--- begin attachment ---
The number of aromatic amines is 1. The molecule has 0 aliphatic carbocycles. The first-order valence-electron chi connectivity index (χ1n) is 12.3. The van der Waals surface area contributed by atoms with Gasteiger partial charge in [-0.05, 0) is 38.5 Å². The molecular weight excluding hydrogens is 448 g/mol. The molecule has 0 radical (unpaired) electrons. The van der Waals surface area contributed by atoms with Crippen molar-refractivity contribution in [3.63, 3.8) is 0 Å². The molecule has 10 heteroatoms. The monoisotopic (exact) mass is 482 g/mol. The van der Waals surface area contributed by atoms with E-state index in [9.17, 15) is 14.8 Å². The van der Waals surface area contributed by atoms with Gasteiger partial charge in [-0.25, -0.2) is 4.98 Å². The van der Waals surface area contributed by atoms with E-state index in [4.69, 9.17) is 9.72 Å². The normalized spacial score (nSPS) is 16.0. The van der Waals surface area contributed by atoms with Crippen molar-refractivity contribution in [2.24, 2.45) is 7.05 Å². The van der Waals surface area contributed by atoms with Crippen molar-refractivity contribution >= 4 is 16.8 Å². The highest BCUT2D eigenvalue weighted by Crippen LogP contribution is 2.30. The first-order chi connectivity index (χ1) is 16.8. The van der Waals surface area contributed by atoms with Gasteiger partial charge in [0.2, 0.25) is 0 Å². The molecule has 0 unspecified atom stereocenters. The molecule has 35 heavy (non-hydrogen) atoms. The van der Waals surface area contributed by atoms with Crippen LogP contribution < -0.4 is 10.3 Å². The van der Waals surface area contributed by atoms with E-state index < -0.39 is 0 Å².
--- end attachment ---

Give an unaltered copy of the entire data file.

The number of aromatic amines is 1. The molecule has 0 aliphatic carbocycles. The first-order valence-electron chi connectivity index (χ1n) is 12.3. The van der Waals surface area contributed by atoms with Gasteiger partial charge in [-0.05, 0) is 38.5 Å². The molecular weight excluding hydrogens is 448 g/mol. The molecule has 0 radical (unpaired) electrons. The van der Waals surface area contributed by atoms with Crippen molar-refractivity contribution in [3.63, 3.8) is 0 Å². The molecule has 10 heteroatoms. The monoisotopic (exact) mass is 482 g/mol. The van der Waals surface area contributed by atoms with E-state index in [9.17, 15) is 14.8 Å². The van der Waals surface area contributed by atoms with Gasteiger partial charge in [-0.25, -0.2) is 4.98 Å². The van der Waals surface area contributed by atoms with E-state index in [4.69, 9.17) is 9.72 Å². The normalized spacial score (nSPS) is 16.0. The van der Waals surface area contributed by atoms with Crippen molar-refractivity contribution in [2.24, 2.45) is 7.05 Å². The van der Waals surface area contributed by atoms with Crippen molar-refractivity contribution >= 4 is 16.8 Å². The highest BCUT2D eigenvalue weighted by Crippen LogP contribution is 2.30. The first-order chi connectivity index (χ1) is 16.8. The van der Waals surface area contributed by atoms with Gasteiger partial charge in [0.2, 0.25) is 0 Å². The molecule has 0 unspecified atom stereocenters. The molecule has 35 heavy (non-hydrogen) atoms. The van der Waals surface area contributed by atoms with Crippen LogP contribution < -0.4 is 10.3 Å². The van der Waals surface area contributed by atoms with E-state index < -0.39 is 0 Å².